Wednesday, July 23, 2008

Hash House A Go-Go

Hash House A Go-Go, San Diego
Farmer's breakfasts from the midwest (Indiana, specifically)--good food and lots of it

It was the name that attracted us to the Hash House A Go-Go, for (we hope) obvious reasons. Not just a Hash House--a Hash House A GO-GO. We love that. But you know, despite the name, it could still be just a Waffle House in hot pants. Looking at the menu actually drove us to visit.

The first thing we noticed, walking in, was how enormous the plates of food are. They were serving platters, for cryin' out loud, full of eggs and hash and fruit and biscuits and all kinds of other good stuff. We saw two immense people devouring two Brobdingnagian plates of waffles and pancakes. Intimidated, we decided to split a plate of hash--you can't go to the Hash House A Go-Go and not get the hash. They had a special hash with wild boar and roasted red pepper, plus the usual cheese, potatoes, mushrooms, and two eggs any style. Plus a biscuit approximately the size of my head. In addition to that, Mark ordered a pancake--"it's just one pancake?" he asked the waiter, who affirmed that yes, indeed, it was.

The place looks like a midwestern diner with a bar on one side. There are pictures of tractors and farms all around, and a strange whiplike rope artistically arranged over an archway in the center of the dining room (one can only imagine the owner saying "we have to put something there). The people, too, seem very midwestern--San Diego may be home to the most sexy people in the country, but those people generally don't eat at the Hash House A Go-Go.

Our one pancake arrived first. It was, we kid you not, the size of a car tire. We've had pizzas that were smaller than this pancake. In its center it was nearly an inch thick, and its diameter was clearly over a foot. It was four pancakes that had banded together to form one Super Pancake. It was a pan-sheet-cake. With it, amusingly, they gave us a tiny little jug of syrup. We had to ask for seconds.

The hash, when it came, was restrained by comparison. A big mound of boar, peppers, potatoes, eggs, cheese, and mushrooms, it was all very tasty. Mark didn't like the boar--somewhat gamey, he said--but Tim liked it all. The potatoes were big, nice and crispy, the cheese wasn't overwhelming, the peppers were well done, and the eggs a nice complement. We enjoyed the biscuit, too, though it was more cakey than flaky.

Not a place to go if you're watching your weight, but what breakfast place is? We regard this as the Buca di Beppo of breakfast places, a midwestern diner in the land of the skinny. Go with a group and share around. We do need to drag some people back there.

South Street Cheesesteaks

South Street Cheesesteaks, L.A.
Closest thing to Philly on the West Coast

There are a lot of places in California now that purport to offer "authentic Philadelphia cheesesteaks." We've tried most of the ones in the Bay Area, but some web browsing turned up an interesting place in West L.A., a shop called South Street Cheesesteaks that imports Amoroso Rolls from Philadelphia.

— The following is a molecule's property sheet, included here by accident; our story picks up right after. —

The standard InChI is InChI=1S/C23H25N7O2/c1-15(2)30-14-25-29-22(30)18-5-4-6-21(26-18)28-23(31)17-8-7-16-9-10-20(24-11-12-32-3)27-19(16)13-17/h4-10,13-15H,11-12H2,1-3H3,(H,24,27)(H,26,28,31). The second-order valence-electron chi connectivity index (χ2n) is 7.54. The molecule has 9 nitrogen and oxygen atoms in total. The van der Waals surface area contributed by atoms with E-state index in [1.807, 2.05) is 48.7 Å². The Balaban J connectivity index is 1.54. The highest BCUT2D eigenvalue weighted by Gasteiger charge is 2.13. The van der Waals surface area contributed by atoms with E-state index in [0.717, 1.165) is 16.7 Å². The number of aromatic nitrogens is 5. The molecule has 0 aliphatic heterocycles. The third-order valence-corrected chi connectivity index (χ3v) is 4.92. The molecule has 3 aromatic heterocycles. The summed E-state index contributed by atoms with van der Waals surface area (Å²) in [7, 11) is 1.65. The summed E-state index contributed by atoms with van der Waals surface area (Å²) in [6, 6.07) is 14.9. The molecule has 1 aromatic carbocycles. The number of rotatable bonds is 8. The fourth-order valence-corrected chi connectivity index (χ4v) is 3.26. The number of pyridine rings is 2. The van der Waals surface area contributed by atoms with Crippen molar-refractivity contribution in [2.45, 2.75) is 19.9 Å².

Amoroso are the rolls used by Jim's Steaks on South Street, one of Tim's favorite places. Unfortunately, they don't do chicken steaks--they're strictly old-school. South Street Cheesesteaks, being a California eatery, does chicken steaks, mushroom steaks, and so on. But we had to plan our trip out to hit them on the way to San Diego this last year, because we're not often in L.A. anymore.

We'd tried back in April, the last time we drove down, but were thwarted by road construction. This time, all went smoothly, landing us at their doorstep with nearly an hour to spare. The shop has the usual decor for a California cheesesteak place: Philly sports memorabilia, including old baseball and football cards; Philly newspaper replicas (covering the tabletops), and this one had a wall of famous Philadelphians (Tim isn't on it yet). The ambiance was somewhat tainted by the chrome and red naugahyde chairs and the black and white checkerboard floor that looked like they'd raided a fifties diner, but overall they did a pretty good job with it.

The girl at the counter wasn't too thrilled to sell us the cheesesteaks, even when Tim told her he was from Philly and had come all this way for the bread. Her comment was, "hope you like it. Some people do and some don't. There's a real difference of opinion." Under duress, she recommended the spicy fries as a side, though she worried they'd be too spicy for Tim. He assured her he's been practicing.

The fries were the weakest part of the meal, but authentic Philly fries for all that (would've been better with cheese). The bread was sublime, perfectly soft, falling apart from the juices. The chicken and sauteed onions, suspended in a matrix of provolone and white American, gave your teeth something to bite into that they didn't want to let go of. We tried the pizza steak and the cherry pepper steak (medium spicy), and both were terrific. Pizza sauce just the way they do it in Philly, a good rich marinara, and peppers with enough zing to make your mouth tingle for the cold (root) beer. We have to get hold of those rolls somehow--they're exactly right for the sandwich. Other bread comes close, but there's no mistaking the real thing once you've tried it.

The most amusing part of the whole place was that the bathroom light wasn't working. It's a small one-person bathroom, and the switch turns on the fan but nothing else. The counter girl and her friend told us someone "went in and just took the light right out." So, as Kevin Smith would say, we had to piss in the dark.

For a cheesesteak like that, they could've taken out the lights of the whole restaurant. We'll definitely be going back, next time we have to drive through L.A.